Baby blanket finished at last

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This is my beautiful grand-daughter Effie. I began making a baby blanket when my daughter told me she was expecting – as you can see she is nearly three months old, but I am glad to say the blanket is finally finished!

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I used baby bamboo cotton – I loved all the lovely mix of colours and it is practical it can be washed easily. I used several different stitch combinations – making up each row as I went along.

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I liked the combination of triple stitches, shells and trebles. One thing I did discover is that my tension varies! One side grew a little more than the other and I ended up with a rather odd shaped rectangle.

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I added a single crochet border to add stability and it brought the tension under control.

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She seems to like it!

 

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Looming adventures in Weaving

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Isn’t this delightful? I bought it at a small craft centre in Weymouth – I fell in love with the cheery mediterranean colours and the sloping hills reminded me so much of the lovely Dorset hills – I snapped it up right away.

I have a lovely friend, who weaves the most amazing cloth but her loom takes up a whole room in her house not to mention the two that take up a double garage! Weaving has therefore always felt a little out of reach until I was wandering round Hobbycraft, with a gift voucher hot in my hand, when I spotted this little loom.

 

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Yes, it is aimed at children… well those six and above, but the size is just right for a wall hanging and I made the concept of weaving much more approachable.

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This is a very simple loom, there are no forward and backward methods to make the weaving simple – but I actually liked the process of weaving the threads round with a needle, rather than a shuttle.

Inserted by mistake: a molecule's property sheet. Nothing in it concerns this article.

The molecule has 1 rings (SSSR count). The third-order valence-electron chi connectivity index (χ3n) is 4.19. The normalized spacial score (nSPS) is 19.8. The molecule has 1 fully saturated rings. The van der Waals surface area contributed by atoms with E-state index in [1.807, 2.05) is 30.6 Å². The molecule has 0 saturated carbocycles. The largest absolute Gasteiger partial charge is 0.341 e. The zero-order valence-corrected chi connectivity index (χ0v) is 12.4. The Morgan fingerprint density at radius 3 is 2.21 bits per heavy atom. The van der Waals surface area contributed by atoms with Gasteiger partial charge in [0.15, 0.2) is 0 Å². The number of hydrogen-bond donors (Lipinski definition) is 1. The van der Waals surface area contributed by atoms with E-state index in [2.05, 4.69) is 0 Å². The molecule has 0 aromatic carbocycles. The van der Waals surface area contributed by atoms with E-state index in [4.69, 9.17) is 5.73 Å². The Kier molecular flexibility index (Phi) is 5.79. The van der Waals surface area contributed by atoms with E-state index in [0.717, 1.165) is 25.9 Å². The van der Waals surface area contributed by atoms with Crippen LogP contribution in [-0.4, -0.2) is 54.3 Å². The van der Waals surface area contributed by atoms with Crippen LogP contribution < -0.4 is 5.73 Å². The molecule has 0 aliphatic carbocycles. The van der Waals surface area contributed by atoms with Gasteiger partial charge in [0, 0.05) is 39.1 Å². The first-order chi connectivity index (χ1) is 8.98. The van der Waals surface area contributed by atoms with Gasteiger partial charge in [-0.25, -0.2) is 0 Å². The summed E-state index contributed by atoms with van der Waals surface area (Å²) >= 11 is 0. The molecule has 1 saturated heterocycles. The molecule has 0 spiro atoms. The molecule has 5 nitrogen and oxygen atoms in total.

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It is not going to set the world on fire, but I am enjoying experimenting with the wool, playing around. (well it is a child’s loom after all!) I would like to do a little more weaving – there is so much inspiration on Pinterest, fingers crossed I will be able to share something soon.

 

Mindful stitchery – hand embroidery

 

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Turn of the sewing machine and settle down to a more sedate pace, the gentle art of hand embroidery is creative mindful meditation. Far more transportable than machine sewing, hand embroidery can be enjoyed while watching a good film, sitting in a waiting room or travelling by train. You only need a few skeins of thread, small embroidery hoop and a good long needle.

While embroidery techniques might seem outdated they are essential to the dressmaker, couture sewing is always hand stitched – these techniques can give your garment a high end finish!

There are two forms of embroidery that delight me, the vintage style spring pastels on cotton and the glorious vibrancy of folk art on wool.

I am planning a hand embroidery afternoon – with tea cake and stitchery, so I thought I would create a few samplers.